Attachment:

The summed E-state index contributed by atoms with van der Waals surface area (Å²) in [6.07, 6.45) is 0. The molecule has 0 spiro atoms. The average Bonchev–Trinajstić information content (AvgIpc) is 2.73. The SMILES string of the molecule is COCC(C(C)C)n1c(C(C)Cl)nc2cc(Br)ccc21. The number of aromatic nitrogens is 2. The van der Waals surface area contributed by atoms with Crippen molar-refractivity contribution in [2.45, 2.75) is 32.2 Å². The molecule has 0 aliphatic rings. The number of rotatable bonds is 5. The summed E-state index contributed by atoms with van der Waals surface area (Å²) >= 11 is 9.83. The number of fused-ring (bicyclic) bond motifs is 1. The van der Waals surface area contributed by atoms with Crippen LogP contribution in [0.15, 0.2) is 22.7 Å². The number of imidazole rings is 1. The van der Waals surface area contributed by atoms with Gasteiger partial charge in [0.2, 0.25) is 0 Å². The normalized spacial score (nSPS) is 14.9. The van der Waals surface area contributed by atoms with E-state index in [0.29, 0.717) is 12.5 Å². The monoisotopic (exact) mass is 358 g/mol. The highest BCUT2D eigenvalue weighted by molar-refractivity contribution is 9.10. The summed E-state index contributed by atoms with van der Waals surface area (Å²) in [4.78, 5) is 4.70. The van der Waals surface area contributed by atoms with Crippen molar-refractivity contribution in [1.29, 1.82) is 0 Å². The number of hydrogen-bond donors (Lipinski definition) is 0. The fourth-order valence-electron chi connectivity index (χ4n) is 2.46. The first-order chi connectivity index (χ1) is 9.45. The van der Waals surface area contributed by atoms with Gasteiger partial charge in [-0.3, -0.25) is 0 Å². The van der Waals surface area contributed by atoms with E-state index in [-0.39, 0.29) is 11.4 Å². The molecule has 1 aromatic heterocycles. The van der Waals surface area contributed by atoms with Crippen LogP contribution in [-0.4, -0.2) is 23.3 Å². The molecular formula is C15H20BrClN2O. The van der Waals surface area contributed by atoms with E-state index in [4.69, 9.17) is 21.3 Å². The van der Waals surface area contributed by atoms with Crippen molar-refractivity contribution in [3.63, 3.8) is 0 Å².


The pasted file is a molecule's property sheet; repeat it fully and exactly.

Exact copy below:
The summed E-state index contributed by atoms with van der Waals surface area (Å²) in [6.07, 6.45) is 0. The molecule has 0 spiro atoms. The average Bonchev–Trinajstić information content (AvgIpc) is 2.73. The SMILES string of the molecule is COCC(C(C)C)n1c(C(C)Cl)nc2cc(Br)ccc21. The number of aromatic nitrogens is 2. The van der Waals surface area contributed by atoms with Crippen molar-refractivity contribution in [2.45, 2.75) is 32.2 Å². The molecule has 0 aliphatic rings. The number of rotatable bonds is 5. The summed E-state index contributed by atoms with van der Waals surface area (Å²) >= 11 is 9.83. The number of fused-ring (bicyclic) bond motifs is 1. The van der Waals surface area contributed by atoms with Crippen LogP contribution in [0.15, 0.2) is 22.7 Å². The number of imidazole rings is 1. The van der Waals surface area contributed by atoms with Gasteiger partial charge in [0.2, 0.25) is 0 Å². The normalized spacial score (nSPS) is 14.9. The van der Waals surface area contributed by atoms with E-state index in [0.29, 0.717) is 12.5 Å². The monoisotopic (exact) mass is 358 g/mol. The highest BCUT2D eigenvalue weighted by molar-refractivity contribution is 9.10. The summed E-state index contributed by atoms with van der Waals surface area (Å²) in [4.78, 5) is 4.70. The van der Waals surface area contributed by atoms with Crippen molar-refractivity contribution in [1.29, 1.82) is 0 Å². The number of hydrogen-bond donors (Lipinski definition) is 0. The fourth-order valence-electron chi connectivity index (χ4n) is 2.46. The first-order chi connectivity index (χ1) is 9.45. The van der Waals surface area contributed by atoms with Gasteiger partial charge in [-0.3, -0.25) is 0 Å². The van der Waals surface area contributed by atoms with E-state index in [-0.39, 0.29) is 11.4 Å². The molecule has 1 aromatic heterocycles. The van der Waals surface area contributed by atoms with Crippen LogP contribution in [-0.4, -0.2) is 23.3 Å². The molecular formula is C15H20BrClN2O. The van der Waals surface area contributed by atoms with E-state index in [4.69, 9.17) is 21.3 Å². The van der Waals surface area contributed by atoms with Crippen molar-refractivity contribution in [3.63, 3.8) is 0 Å².